The Green Hills school campus, in the northern metropolitan area of Mexico City, is a campus planned in three stages, the first is the kindergarten which is now complete.
When Broissin architects were thinking about the kindergarten they were captivated by the concept of throwing buildings on the field as if they were toys. This prompted the location of all of the prisms that seem to be playing hide and seek, one building after another, leaving framed views of the surrounding forest.
The concrete parallelepipeds lean from one side to another encouraging the children to develop their creativity. For pre-school children, where students enter a stage of preparation for elementary school, the development of the project becomes more linear and simple with a construction consisting of reinforced concrete bays supported on exposed concrete piers that give the impression of a concrete building on stilts.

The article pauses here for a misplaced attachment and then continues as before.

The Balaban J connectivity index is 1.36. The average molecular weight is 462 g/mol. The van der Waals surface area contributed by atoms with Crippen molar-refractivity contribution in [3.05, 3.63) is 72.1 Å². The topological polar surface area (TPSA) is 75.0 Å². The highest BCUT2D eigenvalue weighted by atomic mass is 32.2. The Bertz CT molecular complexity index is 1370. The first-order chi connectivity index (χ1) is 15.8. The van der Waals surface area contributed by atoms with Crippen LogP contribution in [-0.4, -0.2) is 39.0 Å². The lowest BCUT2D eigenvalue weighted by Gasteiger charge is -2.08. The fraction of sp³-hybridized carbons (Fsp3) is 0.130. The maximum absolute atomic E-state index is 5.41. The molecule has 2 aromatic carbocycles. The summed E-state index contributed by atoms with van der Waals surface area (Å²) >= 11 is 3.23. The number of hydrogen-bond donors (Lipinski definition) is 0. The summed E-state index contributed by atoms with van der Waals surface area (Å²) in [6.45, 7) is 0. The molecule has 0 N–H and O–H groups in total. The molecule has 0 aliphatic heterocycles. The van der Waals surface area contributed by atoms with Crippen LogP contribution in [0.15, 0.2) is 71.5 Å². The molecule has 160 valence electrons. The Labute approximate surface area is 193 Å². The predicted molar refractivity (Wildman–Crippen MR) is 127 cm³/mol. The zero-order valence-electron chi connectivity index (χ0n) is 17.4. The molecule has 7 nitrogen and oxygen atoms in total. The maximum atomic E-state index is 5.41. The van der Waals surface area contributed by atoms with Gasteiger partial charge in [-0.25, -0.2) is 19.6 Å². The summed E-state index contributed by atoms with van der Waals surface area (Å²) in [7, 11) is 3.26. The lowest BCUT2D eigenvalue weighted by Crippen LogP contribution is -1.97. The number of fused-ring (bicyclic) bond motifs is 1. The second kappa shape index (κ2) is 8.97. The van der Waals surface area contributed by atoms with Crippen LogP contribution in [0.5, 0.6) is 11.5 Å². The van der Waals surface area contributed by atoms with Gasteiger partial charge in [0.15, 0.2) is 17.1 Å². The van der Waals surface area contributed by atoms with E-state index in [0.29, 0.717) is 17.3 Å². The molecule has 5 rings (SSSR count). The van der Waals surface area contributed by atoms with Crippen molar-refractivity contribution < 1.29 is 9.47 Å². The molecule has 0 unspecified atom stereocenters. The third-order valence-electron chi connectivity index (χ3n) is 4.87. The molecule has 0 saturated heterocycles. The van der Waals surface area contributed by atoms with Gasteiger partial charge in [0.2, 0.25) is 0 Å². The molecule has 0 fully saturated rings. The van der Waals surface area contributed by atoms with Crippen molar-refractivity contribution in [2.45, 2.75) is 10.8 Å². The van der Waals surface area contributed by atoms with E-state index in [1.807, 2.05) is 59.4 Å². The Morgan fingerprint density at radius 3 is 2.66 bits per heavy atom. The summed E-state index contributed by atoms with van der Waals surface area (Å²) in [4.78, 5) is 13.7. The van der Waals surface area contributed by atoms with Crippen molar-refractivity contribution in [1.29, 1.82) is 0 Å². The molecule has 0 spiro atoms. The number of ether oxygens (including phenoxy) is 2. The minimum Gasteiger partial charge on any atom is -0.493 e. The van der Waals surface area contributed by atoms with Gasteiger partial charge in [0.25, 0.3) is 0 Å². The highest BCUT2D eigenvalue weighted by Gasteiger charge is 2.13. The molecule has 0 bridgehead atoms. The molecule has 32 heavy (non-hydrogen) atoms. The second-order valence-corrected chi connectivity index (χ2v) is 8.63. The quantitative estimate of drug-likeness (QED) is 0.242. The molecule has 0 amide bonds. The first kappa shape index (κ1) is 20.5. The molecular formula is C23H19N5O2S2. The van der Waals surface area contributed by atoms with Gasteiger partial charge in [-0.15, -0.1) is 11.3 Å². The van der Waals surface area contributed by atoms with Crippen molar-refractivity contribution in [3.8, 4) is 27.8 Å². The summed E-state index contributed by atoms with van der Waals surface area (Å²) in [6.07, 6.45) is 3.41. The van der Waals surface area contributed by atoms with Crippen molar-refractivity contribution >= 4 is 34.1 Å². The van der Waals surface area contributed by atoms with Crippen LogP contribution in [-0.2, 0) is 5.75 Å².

This elevated position on the terrain’s slope favours the passage of rain water under the building as well as the formation of an ecological corridor for species that integrate the cold forest ecosystem of the region.
The design of the slabs of the classrooms are fundamental to the integration of architectural design and education, which, together result in the comprehensive training and optimal performance of the student. The segmentation of the north-facing slab into three parts, resembling a toothed structure, ensures natural light enters all the spaces equally.
Instead of using only fluorescent light, the use in parallel with natural light results in better attention, better reading development and better information processing in students, as noted in studies on the subject by Kuller and Lindsten (in 1992) and The Heschong Mahone Group (in 1999).